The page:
Saudi Aramco in talks to sell 1% stake to major energy company within two years​​​​​​​​​​​​​​​​​​​​​​​​​​​​​​​​​​​​​​​​​​​​​​​​​

The new stake sale could be worth about $19 billion, based on the company's current value

FILE PHOTO: A view shows Saudi Aramco's Manifa oilfield, Saudi Arabia January 22, 2015. Saudi Aramco/Handout via REUTERS  ATTENTION EDITORS - THIS PICTURE WAS PROVIDED BY A THIRD PARTY/File Photo
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Saudi Arabia is in talks to sell a 1 per cent stake in Saudi Aramco, the world's biggest exporting oil company, to a leading global energy company, the kingdom's crown prince said.

The potential new stake sale in the oil giant to international investors may happen within the next one or two years, Saudi Crown Prince Mohammed bin Salman said in an interview broadcast on state TV on Tuesday. The stake sale could be worth about $18.9 billion, based on the company's current market capitalisation of 7.11 trillion riyals ($1.89tn).

"I don't want to make promises before deals are finalised, but there is a discussion now about an acquisition of 1 per cent by one of the leading energy companies globally and this will be a very important deal in cementing Aramco's sales in ... a major country," he said.

"If it gets the 1 per cent [stake], it will bolster Aramco's sales in Saudi Arabia and demand for Aramco's products in the country where the company buys the 1 per cent stake."

Privatisation is a key pillar of Saudi Arabia's Vision 2030 economic diversification agenda. In 2019, Aramco listed its shares on the Saudi Stock Exchange, Tadawul, in the world's largest public offering, raising an initial $25.6bn but later selling more shares, boosting the total to $29.4bn. A total of 1.5 per cent of the company, or about 3 billion shares, were offered to retail and institutional investors at the time. This rose to 1.725 per cent following the subsequent sale.

Some of the government’s shares in Aramco could be transferred to the Public Investment Fund, Saudi Arabia's sovereign wealth fund, also known as PIF.

"There are also discussions with other companies to buy different stakes. Part of Aramco's shares could be moved to the PIF and a part to be listed in annual listing on the Saudi market," the crown prince said, without providing a timeline.

“The current oil and Aramco share price makes sense timing-wise, and a private placement will also likely be easier,” Monica Malik, chief economist at ADCB, said.

The global energy company that could potentially buy a one per cent stake in Aramco will mostly likely be from Asia, where the Saudi Arabian oil giant's largest customers are based, Vijay Valecha, chief investment officer at Century Financial, said.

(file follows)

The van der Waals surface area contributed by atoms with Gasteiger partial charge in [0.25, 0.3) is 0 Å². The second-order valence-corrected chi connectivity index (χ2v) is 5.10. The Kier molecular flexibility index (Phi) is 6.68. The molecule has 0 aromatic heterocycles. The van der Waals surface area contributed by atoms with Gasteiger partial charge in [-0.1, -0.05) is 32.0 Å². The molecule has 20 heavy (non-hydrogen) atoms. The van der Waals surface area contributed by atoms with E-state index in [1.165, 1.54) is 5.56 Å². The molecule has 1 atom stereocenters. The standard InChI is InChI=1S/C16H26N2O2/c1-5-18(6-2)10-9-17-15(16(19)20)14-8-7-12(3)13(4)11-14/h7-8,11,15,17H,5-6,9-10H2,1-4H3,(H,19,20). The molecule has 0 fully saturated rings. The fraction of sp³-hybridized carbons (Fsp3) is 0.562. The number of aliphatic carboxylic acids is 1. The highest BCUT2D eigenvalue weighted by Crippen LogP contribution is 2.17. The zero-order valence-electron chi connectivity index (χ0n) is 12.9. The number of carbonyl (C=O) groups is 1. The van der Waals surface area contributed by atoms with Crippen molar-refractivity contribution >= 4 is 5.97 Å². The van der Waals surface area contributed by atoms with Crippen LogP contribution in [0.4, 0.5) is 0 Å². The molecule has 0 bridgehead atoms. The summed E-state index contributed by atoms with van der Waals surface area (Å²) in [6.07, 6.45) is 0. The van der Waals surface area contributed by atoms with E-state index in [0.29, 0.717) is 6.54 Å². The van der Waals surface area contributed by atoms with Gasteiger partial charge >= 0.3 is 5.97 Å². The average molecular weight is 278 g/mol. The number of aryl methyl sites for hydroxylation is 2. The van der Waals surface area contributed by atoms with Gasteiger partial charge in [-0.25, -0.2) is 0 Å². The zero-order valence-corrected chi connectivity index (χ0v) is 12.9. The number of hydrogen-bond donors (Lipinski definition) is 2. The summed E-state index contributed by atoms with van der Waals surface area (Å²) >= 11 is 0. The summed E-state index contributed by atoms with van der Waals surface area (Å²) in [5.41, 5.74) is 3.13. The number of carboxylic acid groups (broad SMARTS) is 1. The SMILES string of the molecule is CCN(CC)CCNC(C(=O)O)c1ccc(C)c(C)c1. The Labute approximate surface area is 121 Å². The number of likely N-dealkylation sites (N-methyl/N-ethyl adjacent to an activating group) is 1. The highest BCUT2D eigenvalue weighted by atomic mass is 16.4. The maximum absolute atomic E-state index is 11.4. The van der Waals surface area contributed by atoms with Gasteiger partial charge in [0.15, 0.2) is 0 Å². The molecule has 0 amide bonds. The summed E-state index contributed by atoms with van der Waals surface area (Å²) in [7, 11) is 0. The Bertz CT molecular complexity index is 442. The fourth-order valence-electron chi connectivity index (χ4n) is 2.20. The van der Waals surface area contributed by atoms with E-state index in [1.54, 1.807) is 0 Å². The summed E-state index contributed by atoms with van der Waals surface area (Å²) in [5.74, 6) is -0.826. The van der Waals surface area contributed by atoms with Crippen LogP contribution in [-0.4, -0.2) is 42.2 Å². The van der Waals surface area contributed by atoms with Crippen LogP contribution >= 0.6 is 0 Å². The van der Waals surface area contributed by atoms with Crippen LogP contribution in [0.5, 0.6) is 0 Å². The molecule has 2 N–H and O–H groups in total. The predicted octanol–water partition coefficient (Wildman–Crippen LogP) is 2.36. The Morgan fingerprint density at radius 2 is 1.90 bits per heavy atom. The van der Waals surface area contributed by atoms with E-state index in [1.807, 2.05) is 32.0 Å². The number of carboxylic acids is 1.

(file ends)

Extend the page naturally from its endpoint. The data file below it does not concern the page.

"There is a high probability that it will be a Chinese company as the country accounts for 30 per cent of Saudi Arabian oil exports," Mr Valecha said.

"The intention might be to lock in supplies," Mr Valecha said. "Saudi Arabia, on the other hand, is trying to raise funds for its Vision 2030 plans."

Aramco could also offer international investors stakes in its non-core assets in pipelines, gas fields and other upstream properties but is unlikely to offer stakes in its most significant oil fields, Mr Valecha said.

Prince Mohammed bin Salman was speaking in an interview marking the fifth anniversary of the kingdom introducing its Vision 2030 reform programme that seeks to diversify the economy and reduce its reliance on oil revenue.

Aramco's initial public offering was a major element of the kingdom's push to attract more foreign investment. Proceeds from the sale were transferred to the PIF to help fund non-oil projects, cultivate domestic industries and diversify the economy.

Saudi Arabia’s economy, the Arab world's largest, is expected to grow 2.9 per cent this year, up from the 2.6 per cent forecast in January, according to the International Monetary Fund.

In the wide-ranging 90-minute interview, the crown prince also said that unemployment in the kingdom had dropped to 11 per cent in the first quarter of this year, with the target of reaching an unemployment rate of 7 per cent in 2030, as the economy follows a "V-shaped" recovery from the Covid-19 pandemic. Unemployment among Saudi citizens fell to 12.6 per cent at the end of 2020, according to government data.

Saudi Arabia has no plans to introduce an income tax, he said.

The kingdom's move to raise the VAT to 15 per cent last year, up from five per cent previously, “will be temporary and may continue for one year to a maximum of five years, with VAT target at 5 per cent to 10 per cent only to regain our balance after the pandemic”, he added.